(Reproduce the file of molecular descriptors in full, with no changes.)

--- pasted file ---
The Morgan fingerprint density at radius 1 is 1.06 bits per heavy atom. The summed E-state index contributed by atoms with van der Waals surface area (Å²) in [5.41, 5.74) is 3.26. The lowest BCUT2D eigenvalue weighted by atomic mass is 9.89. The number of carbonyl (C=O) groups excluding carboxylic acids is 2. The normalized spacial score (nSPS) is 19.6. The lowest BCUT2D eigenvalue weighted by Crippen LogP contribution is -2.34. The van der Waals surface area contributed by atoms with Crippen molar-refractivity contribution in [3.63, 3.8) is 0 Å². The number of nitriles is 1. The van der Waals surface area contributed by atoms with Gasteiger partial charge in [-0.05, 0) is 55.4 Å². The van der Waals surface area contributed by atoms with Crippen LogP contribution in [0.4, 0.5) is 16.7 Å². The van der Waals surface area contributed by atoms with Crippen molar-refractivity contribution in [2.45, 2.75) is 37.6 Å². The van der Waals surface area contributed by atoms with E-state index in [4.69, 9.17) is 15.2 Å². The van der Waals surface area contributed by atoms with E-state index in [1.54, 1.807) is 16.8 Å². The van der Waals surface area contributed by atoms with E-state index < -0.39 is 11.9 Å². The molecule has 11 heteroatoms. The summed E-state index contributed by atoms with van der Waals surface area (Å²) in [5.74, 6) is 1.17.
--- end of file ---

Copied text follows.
The Morgan fingerprint density at radius 1 is 1.06 bits per heavy atom. The summed E-state index contributed by atoms with van der Waals surface area (Å²) in [5.41, 5.74) is 3.26. The lowest BCUT2D eigenvalue weighted by atomic mass is 9.89. The number of carbonyl (C=O) groups excluding carboxylic acids is 2. The normalized spacial score (nSPS) is 19.6. The lowest BCUT2D eigenvalue weighted by Crippen LogP contribution is -2.34. The van der Waals surface area contributed by atoms with Crippen molar-refractivity contribution in [3.63, 3.8) is 0 Å². The number of nitriles is 1. The van der Waals surface area contributed by atoms with Gasteiger partial charge in [-0.05, 0) is 55.4 Å². The van der Waals surface area contributed by atoms with Crippen LogP contribution in [0.4, 0.5) is 16.7 Å². The van der Waals surface area contributed by atoms with Crippen molar-refractivity contribution in [2.45, 2.75) is 37.6 Å². The van der Waals surface area contributed by atoms with E-state index in [4.69, 9.17) is 15.2 Å². The van der Waals surface area contributed by atoms with E-state index in [1.54, 1.807) is 16.8 Å². The van der Waals surface area contributed by atoms with E-state index < -0.39 is 11.9 Å². The molecule has 11 heteroatoms. The summed E-state index contributed by atoms with van der Waals surface area (Å²) in [5.74, 6) is 1.17.